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Toxic mortgages and the crisis

In 2007, the North American banks admitted to having 6 million bad loans due to the non-payment of so-called subprime or toxic mortgages. During the previous decade, like in Spain, growth of the North-American economy was based on the construction sector. In order to find a market for these new homes, mortgages were granted for amounts far higher than the people receiving them were able to pay, with a high risk, later confirmed, of non-payment.

This phenomenon led several of the major North American banks to bankruptcy. Fuelled by economic interdependence worldwide, it spread rapidly through Europe and Asia and is therefore considered to be responsible for unleashing the global financial and economic crisis.

Given this situation, European and American governments used public money to rescue the banks and keep the financial system afloat. Nevertheless, no subsidies were created for the millions of people who had lost their homes and none of the social policies required for helping them to deal with the crisis were activated.

This neglect by the State, plus their enormously precarious situation, has obliged numerous social groups to create networks providing support and a place of association from which to join forces in fighting this neoliberal capitalism that privileges a few and ignores the vast majority.

Civil society is therefore taking matters into its own hands, setting up processes to challenge these human rights violations, born from neoliberal business practices, before ordinary courts of justice. However, the big industrial and financial corporations, with their sophisticated legal teams and great influence on the political and legal powers, have continually blocked many of these cases meaning that they were thrown out or, if judged, landed sentences in their favour.

In view of the difficulty of seeing justice done in the ordinary national or international courts, the social movements, not only in the north, but in the south too, are organising popular courts which, despite not being legally binding, do have great moral legitimacy. These are simulations of trials at which existing laws are applied, where there is an accusation and a defence and where a court, consisting of judges, must give a verdict.

These trials are the heirs of the so-called Russell Tribunal or International War Crimes Tribunal. This organisation established by the British philosopher and activist Bertrand Russell and seconded by the famous French playwright, Jean-Paul Sartre, investigated and evaluated American foreign policy and military invention in Vietnam in 1954.

New “Russell tribunals” have since been established to judge, among others, what happened in the Chilean military coup of 1973, in the Iraq War (2004) and in the 2009 Palestine-Israel conflict. But perhaps the ethic tribunal currently enjoying greatest repercussion is the Permanent Peoples’ Tribunal, which principally judges violations of human rights by European multinationals in Latin America.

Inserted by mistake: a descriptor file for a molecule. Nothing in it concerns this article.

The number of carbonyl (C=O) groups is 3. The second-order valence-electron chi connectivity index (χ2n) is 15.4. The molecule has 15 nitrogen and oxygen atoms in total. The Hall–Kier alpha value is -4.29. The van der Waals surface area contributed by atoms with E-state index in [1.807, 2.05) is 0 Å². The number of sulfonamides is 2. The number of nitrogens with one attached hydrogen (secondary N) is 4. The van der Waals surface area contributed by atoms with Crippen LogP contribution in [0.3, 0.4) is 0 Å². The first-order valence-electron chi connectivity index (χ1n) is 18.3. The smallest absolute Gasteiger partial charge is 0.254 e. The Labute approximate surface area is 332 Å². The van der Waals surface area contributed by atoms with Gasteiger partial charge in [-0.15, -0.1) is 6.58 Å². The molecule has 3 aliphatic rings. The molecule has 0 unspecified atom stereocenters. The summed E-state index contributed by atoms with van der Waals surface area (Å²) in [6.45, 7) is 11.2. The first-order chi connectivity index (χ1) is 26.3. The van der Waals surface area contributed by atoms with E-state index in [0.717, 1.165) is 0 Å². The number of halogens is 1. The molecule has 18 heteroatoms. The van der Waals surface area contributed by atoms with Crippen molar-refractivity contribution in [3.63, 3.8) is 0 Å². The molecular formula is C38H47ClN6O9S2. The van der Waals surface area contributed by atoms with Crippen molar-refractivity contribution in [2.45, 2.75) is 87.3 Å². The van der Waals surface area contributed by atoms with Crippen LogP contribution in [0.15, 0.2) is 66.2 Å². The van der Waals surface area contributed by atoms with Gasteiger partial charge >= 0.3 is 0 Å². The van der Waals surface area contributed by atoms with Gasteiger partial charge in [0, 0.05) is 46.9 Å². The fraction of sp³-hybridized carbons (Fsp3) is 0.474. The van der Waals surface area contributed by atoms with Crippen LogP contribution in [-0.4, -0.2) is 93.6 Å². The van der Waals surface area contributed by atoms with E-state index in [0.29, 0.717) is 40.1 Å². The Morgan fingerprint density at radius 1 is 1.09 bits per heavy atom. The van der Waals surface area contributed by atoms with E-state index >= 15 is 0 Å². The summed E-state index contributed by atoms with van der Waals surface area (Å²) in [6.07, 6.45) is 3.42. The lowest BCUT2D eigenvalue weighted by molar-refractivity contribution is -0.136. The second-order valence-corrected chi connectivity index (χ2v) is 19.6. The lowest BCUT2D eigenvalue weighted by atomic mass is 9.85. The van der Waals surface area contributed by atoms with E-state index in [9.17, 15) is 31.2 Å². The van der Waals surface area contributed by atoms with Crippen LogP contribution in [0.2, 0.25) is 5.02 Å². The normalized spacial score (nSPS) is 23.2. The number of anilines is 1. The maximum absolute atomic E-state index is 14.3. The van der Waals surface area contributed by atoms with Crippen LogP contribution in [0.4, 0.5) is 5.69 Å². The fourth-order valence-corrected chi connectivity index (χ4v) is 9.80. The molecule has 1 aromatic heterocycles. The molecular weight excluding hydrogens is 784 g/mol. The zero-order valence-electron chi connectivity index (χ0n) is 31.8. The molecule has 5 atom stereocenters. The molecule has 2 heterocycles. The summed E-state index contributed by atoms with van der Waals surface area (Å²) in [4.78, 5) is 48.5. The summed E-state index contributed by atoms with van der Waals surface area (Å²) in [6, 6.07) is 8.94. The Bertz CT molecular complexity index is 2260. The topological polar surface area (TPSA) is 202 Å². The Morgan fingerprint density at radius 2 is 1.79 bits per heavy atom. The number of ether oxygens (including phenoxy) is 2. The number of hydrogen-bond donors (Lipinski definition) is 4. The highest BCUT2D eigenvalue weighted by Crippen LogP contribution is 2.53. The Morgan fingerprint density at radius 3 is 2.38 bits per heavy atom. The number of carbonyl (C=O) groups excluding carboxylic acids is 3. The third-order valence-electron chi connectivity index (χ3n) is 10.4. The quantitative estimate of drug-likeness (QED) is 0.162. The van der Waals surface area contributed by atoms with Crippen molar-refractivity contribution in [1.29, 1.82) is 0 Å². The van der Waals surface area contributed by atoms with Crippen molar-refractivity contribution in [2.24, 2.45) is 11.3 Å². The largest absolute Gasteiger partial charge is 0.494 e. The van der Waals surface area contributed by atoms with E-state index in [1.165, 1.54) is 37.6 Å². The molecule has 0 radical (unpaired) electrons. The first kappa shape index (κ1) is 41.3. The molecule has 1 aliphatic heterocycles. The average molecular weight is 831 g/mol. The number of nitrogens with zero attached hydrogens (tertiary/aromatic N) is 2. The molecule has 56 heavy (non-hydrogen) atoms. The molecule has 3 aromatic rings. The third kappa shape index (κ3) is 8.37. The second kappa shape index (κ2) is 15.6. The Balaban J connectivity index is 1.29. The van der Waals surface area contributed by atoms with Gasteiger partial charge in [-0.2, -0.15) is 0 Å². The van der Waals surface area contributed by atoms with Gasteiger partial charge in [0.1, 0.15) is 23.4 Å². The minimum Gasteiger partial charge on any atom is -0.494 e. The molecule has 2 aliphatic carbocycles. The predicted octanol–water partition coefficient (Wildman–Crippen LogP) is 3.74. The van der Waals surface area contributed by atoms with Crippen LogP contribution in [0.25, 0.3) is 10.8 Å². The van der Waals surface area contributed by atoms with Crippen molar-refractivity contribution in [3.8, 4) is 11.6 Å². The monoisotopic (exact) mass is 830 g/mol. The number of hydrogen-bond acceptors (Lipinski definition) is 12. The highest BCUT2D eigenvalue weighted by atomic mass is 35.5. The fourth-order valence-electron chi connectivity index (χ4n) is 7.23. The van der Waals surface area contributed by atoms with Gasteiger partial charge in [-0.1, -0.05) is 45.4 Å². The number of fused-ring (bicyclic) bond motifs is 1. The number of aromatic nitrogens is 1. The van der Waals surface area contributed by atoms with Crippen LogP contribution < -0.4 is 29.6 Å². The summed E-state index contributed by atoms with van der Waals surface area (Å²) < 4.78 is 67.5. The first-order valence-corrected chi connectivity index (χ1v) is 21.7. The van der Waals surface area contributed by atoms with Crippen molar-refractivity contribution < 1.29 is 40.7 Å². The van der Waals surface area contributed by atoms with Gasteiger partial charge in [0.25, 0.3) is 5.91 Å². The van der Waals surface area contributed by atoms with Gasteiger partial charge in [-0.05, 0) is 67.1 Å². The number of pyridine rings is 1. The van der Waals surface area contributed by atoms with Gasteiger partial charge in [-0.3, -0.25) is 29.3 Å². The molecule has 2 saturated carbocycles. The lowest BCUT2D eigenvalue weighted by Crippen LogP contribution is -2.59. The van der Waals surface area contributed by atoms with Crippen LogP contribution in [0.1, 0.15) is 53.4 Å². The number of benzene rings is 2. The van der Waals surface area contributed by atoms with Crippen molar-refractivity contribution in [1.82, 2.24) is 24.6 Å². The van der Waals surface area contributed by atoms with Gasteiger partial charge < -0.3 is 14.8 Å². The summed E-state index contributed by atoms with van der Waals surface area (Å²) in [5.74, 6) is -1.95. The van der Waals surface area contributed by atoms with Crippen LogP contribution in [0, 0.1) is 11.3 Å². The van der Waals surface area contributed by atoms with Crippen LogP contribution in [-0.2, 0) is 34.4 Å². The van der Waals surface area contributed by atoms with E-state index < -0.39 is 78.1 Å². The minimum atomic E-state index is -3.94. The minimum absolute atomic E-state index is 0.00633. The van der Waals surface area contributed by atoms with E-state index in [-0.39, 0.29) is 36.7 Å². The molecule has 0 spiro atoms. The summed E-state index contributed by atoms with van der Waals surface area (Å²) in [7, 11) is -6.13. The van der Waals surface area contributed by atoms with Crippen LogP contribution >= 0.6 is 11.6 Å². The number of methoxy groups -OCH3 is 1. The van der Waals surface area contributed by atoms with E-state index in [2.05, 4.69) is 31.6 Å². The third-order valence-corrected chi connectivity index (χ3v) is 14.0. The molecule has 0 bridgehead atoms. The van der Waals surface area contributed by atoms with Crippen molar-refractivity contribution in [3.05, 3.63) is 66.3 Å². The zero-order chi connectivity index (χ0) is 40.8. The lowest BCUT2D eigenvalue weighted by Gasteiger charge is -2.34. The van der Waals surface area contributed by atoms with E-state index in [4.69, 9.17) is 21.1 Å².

This Tribunal, which has already held sessions in Vienna, Lima and Madrid, seeks to demonstrate that the impacts of transnational companies are not isolated or accidental cases, but that they are the result of development, production and consumption models established according to the rules of global capitalism. They also condemn the impunity and permissiveness shown to the big corporations, and the connivance of the governments whose territories are being pillaged.

The desired result is not economic compensation, but to recover their dignity and gain moral recognition of the injustice suffered. The tribunal also serves as a tool for raising awareness, endeavouring to shine light on situations of violence and violations of human rights which the government and the media have tried to keep under wraps.

This is an instrument which not only offers legitimacy and strength, but serves as an excellent legal tool, given that it gathers clues, seeks people who can testify as witnesses and documents the cases, meaning that it can be used before any ordinary court.

At the end of the day, whether it is a group of neighbours affected by toxic mortgages in Ohio, a group of Indians suffering the consequences of fossil extractions in Ecuador, or a European trade union group impoverished by labour reforms... the most important point is that organised civil society is trying to overcome the obstacles that prevent its access to ordinary justice and seek civic, non-violent alternatives to counteract this global injustice.